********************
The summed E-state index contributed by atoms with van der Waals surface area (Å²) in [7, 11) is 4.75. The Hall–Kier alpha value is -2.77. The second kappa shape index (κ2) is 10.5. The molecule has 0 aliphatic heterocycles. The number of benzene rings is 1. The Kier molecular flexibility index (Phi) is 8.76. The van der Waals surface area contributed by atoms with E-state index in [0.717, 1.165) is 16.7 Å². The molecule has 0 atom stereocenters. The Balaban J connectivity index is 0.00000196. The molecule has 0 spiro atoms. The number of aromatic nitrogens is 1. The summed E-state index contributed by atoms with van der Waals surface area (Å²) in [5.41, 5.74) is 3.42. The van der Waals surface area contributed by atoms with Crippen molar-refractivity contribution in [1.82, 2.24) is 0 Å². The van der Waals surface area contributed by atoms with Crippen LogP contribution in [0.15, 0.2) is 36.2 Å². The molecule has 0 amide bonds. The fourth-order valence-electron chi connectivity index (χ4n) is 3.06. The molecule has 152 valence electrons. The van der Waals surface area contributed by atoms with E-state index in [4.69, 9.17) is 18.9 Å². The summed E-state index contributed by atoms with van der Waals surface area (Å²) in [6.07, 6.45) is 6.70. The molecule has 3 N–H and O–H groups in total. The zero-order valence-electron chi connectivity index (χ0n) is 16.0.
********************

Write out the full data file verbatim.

The summed E-state index contributed by atoms with van der Waals surface area (Å²) in [7, 11) is 4.75. The Hall–Kier alpha value is -2.77. The second kappa shape index (κ2) is 10.5. The molecule has 0 aliphatic heterocycles. The number of benzene rings is 1. The Kier molecular flexibility index (Phi) is 8.76. The van der Waals surface area contributed by atoms with E-state index in [0.717, 1.165) is 16.7 Å². The molecule has 0 atom stereocenters. The Balaban J connectivity index is 0.00000196. The molecule has 0 spiro atoms. The number of aromatic nitrogens is 1. The summed E-state index contributed by atoms with van der Waals surface area (Å²) in [5.41, 5.74) is 3.42. The van der Waals surface area contributed by atoms with Crippen molar-refractivity contribution in [1.82, 2.24) is 0 Å². The van der Waals surface area contributed by atoms with Crippen LogP contribution in [0.15, 0.2) is 36.2 Å². The molecule has 0 amide bonds. The fourth-order valence-electron chi connectivity index (χ4n) is 3.06. The molecule has 152 valence electrons. The van der Waals surface area contributed by atoms with E-state index in [4.69, 9.17) is 18.9 Å². The summed E-state index contributed by atoms with van der Waals surface area (Å²) in [6.07, 6.45) is 6.70. The molecule has 3 N–H and O–H groups in total. The zero-order valence-electron chi connectivity index (χ0n) is 16.0.